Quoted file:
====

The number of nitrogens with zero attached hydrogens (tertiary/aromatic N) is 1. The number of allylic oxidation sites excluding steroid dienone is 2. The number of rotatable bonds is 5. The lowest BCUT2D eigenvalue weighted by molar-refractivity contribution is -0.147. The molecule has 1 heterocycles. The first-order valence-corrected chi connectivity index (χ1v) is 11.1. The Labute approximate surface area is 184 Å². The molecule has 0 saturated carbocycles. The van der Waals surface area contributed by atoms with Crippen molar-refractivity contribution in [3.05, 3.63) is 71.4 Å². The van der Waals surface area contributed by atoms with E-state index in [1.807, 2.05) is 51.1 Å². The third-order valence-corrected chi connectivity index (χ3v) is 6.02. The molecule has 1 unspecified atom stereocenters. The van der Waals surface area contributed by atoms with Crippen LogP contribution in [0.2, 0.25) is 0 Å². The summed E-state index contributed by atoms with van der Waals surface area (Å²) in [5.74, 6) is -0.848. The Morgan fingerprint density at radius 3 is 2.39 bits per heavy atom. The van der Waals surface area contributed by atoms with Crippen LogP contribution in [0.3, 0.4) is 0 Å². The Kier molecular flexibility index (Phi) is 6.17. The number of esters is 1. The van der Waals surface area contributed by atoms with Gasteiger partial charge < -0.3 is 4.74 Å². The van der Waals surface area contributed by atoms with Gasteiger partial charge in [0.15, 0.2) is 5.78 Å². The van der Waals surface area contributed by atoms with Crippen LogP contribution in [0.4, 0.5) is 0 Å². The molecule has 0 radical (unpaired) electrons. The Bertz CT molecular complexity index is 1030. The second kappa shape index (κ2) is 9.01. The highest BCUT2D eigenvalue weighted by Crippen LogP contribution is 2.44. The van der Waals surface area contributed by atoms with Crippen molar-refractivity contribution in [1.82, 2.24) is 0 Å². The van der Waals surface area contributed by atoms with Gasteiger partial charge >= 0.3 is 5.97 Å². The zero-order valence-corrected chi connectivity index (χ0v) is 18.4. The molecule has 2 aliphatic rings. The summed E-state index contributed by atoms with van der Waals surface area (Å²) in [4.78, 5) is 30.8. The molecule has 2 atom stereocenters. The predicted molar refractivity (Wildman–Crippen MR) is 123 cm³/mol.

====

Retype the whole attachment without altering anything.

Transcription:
The number of nitrogens with zero attached hydrogens (tertiary/aromatic N) is 1. The number of allylic oxidation sites excluding steroid dienone is 2. The number of rotatable bonds is 5. The lowest BCUT2D eigenvalue weighted by molar-refractivity contribution is -0.147. The molecule has 1 heterocycles. The first-order valence-corrected chi connectivity index (χ1v) is 11.1. The Labute approximate surface area is 184 Å². The molecule has 0 saturated carbocycles. The van der Waals surface area contributed by atoms with Crippen molar-refractivity contribution in [3.05, 3.63) is 71.4 Å². The van der Waals surface area contributed by atoms with E-state index in [1.807, 2.05) is 51.1 Å². The third-order valence-corrected chi connectivity index (χ3v) is 6.02. The molecule has 1 unspecified atom stereocenters. The van der Waals surface area contributed by atoms with Crippen LogP contribution in [0.2, 0.25) is 0 Å². The summed E-state index contributed by atoms with van der Waals surface area (Å²) in [5.74, 6) is -0.848. The Morgan fingerprint density at radius 3 is 2.39 bits per heavy atom. The van der Waals surface area contributed by atoms with Crippen LogP contribution in [0.3, 0.4) is 0 Å². The Kier molecular flexibility index (Phi) is 6.17. The number of esters is 1. The van der Waals surface area contributed by atoms with Gasteiger partial charge < -0.3 is 4.74 Å². The van der Waals surface area contributed by atoms with Gasteiger partial charge in [0.15, 0.2) is 5.78 Å². The van der Waals surface area contributed by atoms with Crippen LogP contribution in [0.4, 0.5) is 0 Å². The molecule has 0 radical (unpaired) electrons. The Bertz CT molecular complexity index is 1030. The second kappa shape index (κ2) is 9.01. The highest BCUT2D eigenvalue weighted by Crippen LogP contribution is 2.44. The van der Waals surface area contributed by atoms with Crippen molar-refractivity contribution in [1.82, 2.24) is 0 Å². The van der Waals surface area contributed by atoms with Gasteiger partial charge >= 0.3 is 5.97 Å². The zero-order valence-corrected chi connectivity index (χ0v) is 18.4. The molecule has 2 aliphatic rings. The summed E-state index contributed by atoms with van der Waals surface area (Å²) in [4.78, 5) is 30.8. The molecule has 2 atom stereocenters. The predicted molar refractivity (Wildman–Crippen MR) is 123 cm³/mol.